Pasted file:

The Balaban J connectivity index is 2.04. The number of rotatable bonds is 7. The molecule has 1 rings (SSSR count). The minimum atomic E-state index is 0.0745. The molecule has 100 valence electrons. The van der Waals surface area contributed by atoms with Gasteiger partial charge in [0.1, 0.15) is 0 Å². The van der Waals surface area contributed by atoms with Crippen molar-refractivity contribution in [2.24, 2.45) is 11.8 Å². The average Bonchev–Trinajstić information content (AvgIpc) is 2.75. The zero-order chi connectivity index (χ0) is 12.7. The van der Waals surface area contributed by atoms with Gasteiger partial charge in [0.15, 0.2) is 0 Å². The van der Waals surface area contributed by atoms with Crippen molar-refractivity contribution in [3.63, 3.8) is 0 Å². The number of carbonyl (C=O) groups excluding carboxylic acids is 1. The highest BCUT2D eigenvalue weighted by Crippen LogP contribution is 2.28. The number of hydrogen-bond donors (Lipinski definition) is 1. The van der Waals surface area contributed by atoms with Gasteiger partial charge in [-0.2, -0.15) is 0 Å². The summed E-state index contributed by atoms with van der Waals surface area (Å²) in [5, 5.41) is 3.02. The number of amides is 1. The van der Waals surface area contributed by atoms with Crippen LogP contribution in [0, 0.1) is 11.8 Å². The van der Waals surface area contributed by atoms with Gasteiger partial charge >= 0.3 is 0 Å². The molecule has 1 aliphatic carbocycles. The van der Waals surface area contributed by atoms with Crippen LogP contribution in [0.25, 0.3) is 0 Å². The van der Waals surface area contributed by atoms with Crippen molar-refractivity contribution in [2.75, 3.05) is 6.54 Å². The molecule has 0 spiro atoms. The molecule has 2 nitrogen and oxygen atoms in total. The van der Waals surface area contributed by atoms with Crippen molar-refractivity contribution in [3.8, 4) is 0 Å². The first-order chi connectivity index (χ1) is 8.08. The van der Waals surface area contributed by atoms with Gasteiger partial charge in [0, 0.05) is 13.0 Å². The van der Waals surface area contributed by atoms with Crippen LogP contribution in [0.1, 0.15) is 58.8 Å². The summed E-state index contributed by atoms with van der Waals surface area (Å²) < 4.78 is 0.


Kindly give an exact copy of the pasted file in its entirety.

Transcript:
The Balaban J connectivity index is 2.04. The number of rotatable bonds is 7. The molecule has 1 rings (SSSR count). The minimum atomic E-state index is 0.0745. The molecule has 100 valence electrons. The van der Waals surface area contributed by atoms with Gasteiger partial charge in [0.1, 0.15) is 0 Å². The van der Waals surface area contributed by atoms with Crippen molar-refractivity contribution in [2.24, 2.45) is 11.8 Å². The average Bonchev–Trinajstić information content (AvgIpc) is 2.75. The zero-order chi connectivity index (χ0) is 12.7. The van der Waals surface area contributed by atoms with Gasteiger partial charge in [0.15, 0.2) is 0 Å². The van der Waals surface area contributed by atoms with Crippen molar-refractivity contribution in [3.63, 3.8) is 0 Å². The number of carbonyl (C=O) groups excluding carboxylic acids is 1. The highest BCUT2D eigenvalue weighted by Crippen LogP contribution is 2.28. The number of hydrogen-bond donors (Lipinski definition) is 1. The van der Waals surface area contributed by atoms with Gasteiger partial charge in [-0.2, -0.15) is 0 Å². The summed E-state index contributed by atoms with van der Waals surface area (Å²) in [5, 5.41) is 3.02. The number of amides is 1. The van der Waals surface area contributed by atoms with Crippen LogP contribution in [0, 0.1) is 11.8 Å². The van der Waals surface area contributed by atoms with Gasteiger partial charge >= 0.3 is 0 Å². The molecule has 1 aliphatic carbocycles. The van der Waals surface area contributed by atoms with Crippen LogP contribution in [0.25, 0.3) is 0 Å². The van der Waals surface area contributed by atoms with Crippen molar-refractivity contribution in [2.75, 3.05) is 6.54 Å². The molecule has 0 spiro atoms. The molecule has 2 nitrogen and oxygen atoms in total. The van der Waals surface area contributed by atoms with Crippen molar-refractivity contribution in [3.8, 4) is 0 Å². The first-order chi connectivity index (χ1) is 8.08. The van der Waals surface area contributed by atoms with Gasteiger partial charge in [0, 0.05) is 13.0 Å². The van der Waals surface area contributed by atoms with Crippen LogP contribution in [0.1, 0.15) is 58.8 Å². The summed E-state index contributed by atoms with van der Waals surface area (Å²) < 4.78 is 0.